Sex, Gender, and Popular Culture Spring 2015 Look through popular magazines, and see if you can find advertisements that objectify women in order to sell a product. Alternately, you may use an advertisement on television (but make sure to provide a link to the ad so I can see it!). Study these images then write a paper about objectification that deals with all or some of the following: • What effect(s), if any, do you think the objectification of women’s bodies has on our culture? • Jean Kilbourne states “turning a human being into a thing is almost always the first step toward justifying violence against that person.” What do you think she means by this? Do you agree with her reasoning? Why or why not? • Some people would argue that depicting a woman’s body as an object is a form of art. What is your opinion of this point of view? Explain your reasoning. • Why do you think that women are objectified more often than men are? • How does sexualization and objectification play out differently across racial lines? • Kilbourne explains that the consequences of being objectified are different – and more serious – for women than for men. Do you agree? How is the world different for women than it is for men? How do objectified images of women interact with those in our culture differently from the way images of men do? Why is it important to look at images in the context of the culture? • What is the difference between sexual objectification and sexual subjectification? (Ros Gill ) • How do ads construct violent white masculinity and how does that vision of masculinity hurt both men and women? Throughout your written analysis, be sure to make clear and specific reference to the images you selected, and please submit these images with your paper. Make sure you engage with and reference to at least 4 of the following authors: Kilbourne, Bordo, Hunter & Soto, Rose, Durham, Gill, Katz, Schuchardt, Ono and Buescher. Guidelines:  Keep your content focused on structural, systemic, institutional factors rather than the individual: BE ANALYTICAL NOT ANECDOTAL.  Avoid using the first person or including personal stories/reactions. You must make sure to actively engage with your readings: these essays need to be informed and framed by the theoretical material you have been reading this semester.  Keep within the 4-6 page limit; use 12-point font, double spacing and 1-inch margins.  Use formal writing conventions (introduction/thesis statement, body, conclusion) and correct grammar. Resources may be cited within the text of your paper, i.e. (Walters, 2013).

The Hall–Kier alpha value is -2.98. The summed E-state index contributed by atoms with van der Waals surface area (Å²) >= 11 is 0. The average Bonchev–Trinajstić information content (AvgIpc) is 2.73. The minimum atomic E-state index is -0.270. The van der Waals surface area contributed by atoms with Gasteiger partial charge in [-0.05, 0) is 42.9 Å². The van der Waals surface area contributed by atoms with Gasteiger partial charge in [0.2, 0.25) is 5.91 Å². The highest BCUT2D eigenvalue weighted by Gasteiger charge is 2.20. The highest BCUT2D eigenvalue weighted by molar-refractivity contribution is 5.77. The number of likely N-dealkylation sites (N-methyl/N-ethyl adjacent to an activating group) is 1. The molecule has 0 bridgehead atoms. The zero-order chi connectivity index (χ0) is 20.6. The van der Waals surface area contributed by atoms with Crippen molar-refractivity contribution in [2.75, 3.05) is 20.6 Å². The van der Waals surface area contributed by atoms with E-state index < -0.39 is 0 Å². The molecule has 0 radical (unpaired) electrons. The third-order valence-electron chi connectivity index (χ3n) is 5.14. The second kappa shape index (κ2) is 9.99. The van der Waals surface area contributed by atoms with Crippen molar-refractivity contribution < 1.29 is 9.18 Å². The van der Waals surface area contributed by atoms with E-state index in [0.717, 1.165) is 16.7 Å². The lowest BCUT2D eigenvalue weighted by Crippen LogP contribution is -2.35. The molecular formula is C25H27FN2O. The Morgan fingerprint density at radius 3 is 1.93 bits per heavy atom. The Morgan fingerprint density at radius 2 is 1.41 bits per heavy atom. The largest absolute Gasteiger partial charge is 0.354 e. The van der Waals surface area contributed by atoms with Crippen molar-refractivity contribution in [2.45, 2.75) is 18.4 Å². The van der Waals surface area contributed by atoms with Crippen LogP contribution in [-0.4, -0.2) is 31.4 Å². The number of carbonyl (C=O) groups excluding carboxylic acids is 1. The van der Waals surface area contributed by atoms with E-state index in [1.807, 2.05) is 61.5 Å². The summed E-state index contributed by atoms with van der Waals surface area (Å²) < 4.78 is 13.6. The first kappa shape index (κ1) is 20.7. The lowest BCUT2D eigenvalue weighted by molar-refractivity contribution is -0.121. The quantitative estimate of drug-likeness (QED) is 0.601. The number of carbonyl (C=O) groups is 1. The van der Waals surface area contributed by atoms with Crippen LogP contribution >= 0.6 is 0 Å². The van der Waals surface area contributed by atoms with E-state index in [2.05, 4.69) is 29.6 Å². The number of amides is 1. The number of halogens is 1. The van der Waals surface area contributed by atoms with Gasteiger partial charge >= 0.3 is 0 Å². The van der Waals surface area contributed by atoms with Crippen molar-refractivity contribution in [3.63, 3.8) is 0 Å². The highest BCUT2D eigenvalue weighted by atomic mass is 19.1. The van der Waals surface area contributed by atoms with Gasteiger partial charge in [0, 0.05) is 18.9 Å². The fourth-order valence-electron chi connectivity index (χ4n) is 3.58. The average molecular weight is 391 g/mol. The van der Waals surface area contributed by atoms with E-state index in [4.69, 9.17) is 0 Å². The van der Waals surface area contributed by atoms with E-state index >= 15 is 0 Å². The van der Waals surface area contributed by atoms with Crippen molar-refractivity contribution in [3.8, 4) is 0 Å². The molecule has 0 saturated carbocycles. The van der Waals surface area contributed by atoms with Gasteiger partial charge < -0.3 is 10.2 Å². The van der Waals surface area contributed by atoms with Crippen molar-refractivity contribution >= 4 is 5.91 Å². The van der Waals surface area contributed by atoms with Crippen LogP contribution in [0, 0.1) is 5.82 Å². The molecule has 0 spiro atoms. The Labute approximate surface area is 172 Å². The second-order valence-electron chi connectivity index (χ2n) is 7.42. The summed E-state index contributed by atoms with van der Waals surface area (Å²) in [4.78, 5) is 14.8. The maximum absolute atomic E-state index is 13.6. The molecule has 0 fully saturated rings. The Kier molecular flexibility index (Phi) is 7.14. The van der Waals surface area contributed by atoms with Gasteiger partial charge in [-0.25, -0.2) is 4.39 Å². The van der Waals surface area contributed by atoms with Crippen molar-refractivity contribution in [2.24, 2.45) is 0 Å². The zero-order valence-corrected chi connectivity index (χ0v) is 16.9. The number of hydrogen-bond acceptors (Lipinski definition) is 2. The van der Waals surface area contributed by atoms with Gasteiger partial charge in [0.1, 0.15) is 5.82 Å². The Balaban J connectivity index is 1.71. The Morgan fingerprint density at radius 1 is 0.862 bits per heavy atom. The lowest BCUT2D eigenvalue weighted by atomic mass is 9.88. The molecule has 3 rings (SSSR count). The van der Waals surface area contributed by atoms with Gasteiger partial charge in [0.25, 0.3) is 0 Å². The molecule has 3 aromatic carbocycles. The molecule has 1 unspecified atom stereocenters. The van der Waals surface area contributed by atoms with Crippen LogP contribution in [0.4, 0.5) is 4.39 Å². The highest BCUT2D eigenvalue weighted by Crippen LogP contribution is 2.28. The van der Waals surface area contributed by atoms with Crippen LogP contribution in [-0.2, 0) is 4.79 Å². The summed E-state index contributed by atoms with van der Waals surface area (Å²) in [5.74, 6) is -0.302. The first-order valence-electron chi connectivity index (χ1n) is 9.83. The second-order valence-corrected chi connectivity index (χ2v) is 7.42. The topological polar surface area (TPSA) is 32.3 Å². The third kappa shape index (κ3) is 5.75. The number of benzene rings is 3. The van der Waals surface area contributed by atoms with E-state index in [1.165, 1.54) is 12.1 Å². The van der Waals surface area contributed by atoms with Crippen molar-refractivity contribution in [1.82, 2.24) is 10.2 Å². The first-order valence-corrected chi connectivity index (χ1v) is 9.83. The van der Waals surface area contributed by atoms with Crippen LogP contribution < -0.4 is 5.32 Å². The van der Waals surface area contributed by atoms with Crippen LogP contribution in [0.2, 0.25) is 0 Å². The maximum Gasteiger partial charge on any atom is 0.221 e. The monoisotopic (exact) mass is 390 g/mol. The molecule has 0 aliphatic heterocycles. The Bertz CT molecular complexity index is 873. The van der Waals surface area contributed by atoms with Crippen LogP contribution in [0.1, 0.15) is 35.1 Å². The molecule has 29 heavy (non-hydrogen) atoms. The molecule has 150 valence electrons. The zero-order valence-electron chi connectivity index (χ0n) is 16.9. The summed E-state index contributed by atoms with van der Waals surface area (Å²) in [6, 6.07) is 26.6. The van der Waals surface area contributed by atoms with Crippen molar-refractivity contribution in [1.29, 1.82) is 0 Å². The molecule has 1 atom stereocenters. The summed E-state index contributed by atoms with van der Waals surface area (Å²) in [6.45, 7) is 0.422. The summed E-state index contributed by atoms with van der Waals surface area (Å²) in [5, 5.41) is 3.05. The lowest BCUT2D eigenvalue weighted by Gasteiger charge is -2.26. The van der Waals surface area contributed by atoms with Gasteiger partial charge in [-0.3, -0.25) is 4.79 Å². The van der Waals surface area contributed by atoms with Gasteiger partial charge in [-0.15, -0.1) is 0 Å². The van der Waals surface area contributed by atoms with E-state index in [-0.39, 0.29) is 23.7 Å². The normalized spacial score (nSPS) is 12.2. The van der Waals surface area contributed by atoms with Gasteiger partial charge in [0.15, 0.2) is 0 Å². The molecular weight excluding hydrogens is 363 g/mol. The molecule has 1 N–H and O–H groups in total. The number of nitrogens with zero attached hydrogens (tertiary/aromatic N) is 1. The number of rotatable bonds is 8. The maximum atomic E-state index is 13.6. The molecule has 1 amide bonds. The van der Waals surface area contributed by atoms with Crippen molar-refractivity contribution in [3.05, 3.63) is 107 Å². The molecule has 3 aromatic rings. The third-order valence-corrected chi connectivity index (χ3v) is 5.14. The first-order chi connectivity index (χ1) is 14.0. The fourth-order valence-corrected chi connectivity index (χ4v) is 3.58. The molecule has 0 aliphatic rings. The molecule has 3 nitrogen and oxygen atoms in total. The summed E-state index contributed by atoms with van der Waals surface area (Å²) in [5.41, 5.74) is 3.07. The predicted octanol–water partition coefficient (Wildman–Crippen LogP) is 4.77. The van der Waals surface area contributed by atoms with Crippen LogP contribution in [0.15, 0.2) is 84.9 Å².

The objectification of women has been a very controversial topic … Read More...
11. For a solution to be a buffer it must contain a certain combination of chemical species that do not react with one another. These combinations are usually either a weak acid and its or a weak base and its

11. For a solution to be a buffer it must contain a certain combination of chemical species that do not react with one another. These combinations are usually either a weak acid and its or a weak base and its

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1. Which of the following statements for electric field lines are true? (Give ALL correct answers, i.e., B, AC, BCD…) A) E-field lines point inward toward negative charges. B) E-field lines may cross. C) E-field lines do not begin or end in a charge-free region (except at infinity). D) Where the E-field lines are dense the E-field must be weak. E) E-field lines make circles around positive charges. F) A point charge q, released from rest will initially move along an E-field line. G) E-field lines point outward from positive charges. 2. Consider two uniformly charged parallel plates as shown above. The magnitudes of the charges are equal. (For each statement select T True, F False). A) If the plates are oppositely charged, there is no electric field at c. B) If both plates are negatively charged, the electric field at a points towards the top of the page. C) If both plates are positively charged, there is no electric field at b. 3. As shown in the figure above, a ball of mass 1.050 g and positive charge q =38.1microC is suspended on a string of negligible mass in a uniform electric field. We observe that the ball hangs at an angle of theta=15.0° from the vertical. What is the magnitude of the electric field?

1. Which of the following statements for electric field lines are true? (Give ALL correct answers, i.e., B, AC, BCD…) A) E-field lines point inward toward negative charges. B) E-field lines may cross. C) E-field lines do not begin or end in a charge-free region (except at infinity). D) Where the E-field lines are dense the E-field must be weak. E) E-field lines make circles around positive charges. F) A point charge q, released from rest will initially move along an E-field line. G) E-field lines point outward from positive charges. 2. Consider two uniformly charged parallel plates as shown above. The magnitudes of the charges are equal. (For each statement select T True, F False). A) If the plates are oppositely charged, there is no electric field at c. B) If both plates are negatively charged, the electric field at a points towards the top of the page. C) If both plates are positively charged, there is no electric field at b. 3. As shown in the figure above, a ball of mass 1.050 g and positive charge q =38.1microC is suspended on a string of negligible mass in a uniform electric field. We observe that the ball hangs at an angle of theta=15.0° from the vertical. What is the magnitude of the electric field?

info@checkyourstudy.com 1.  Which of the following statements for electric field … Read More...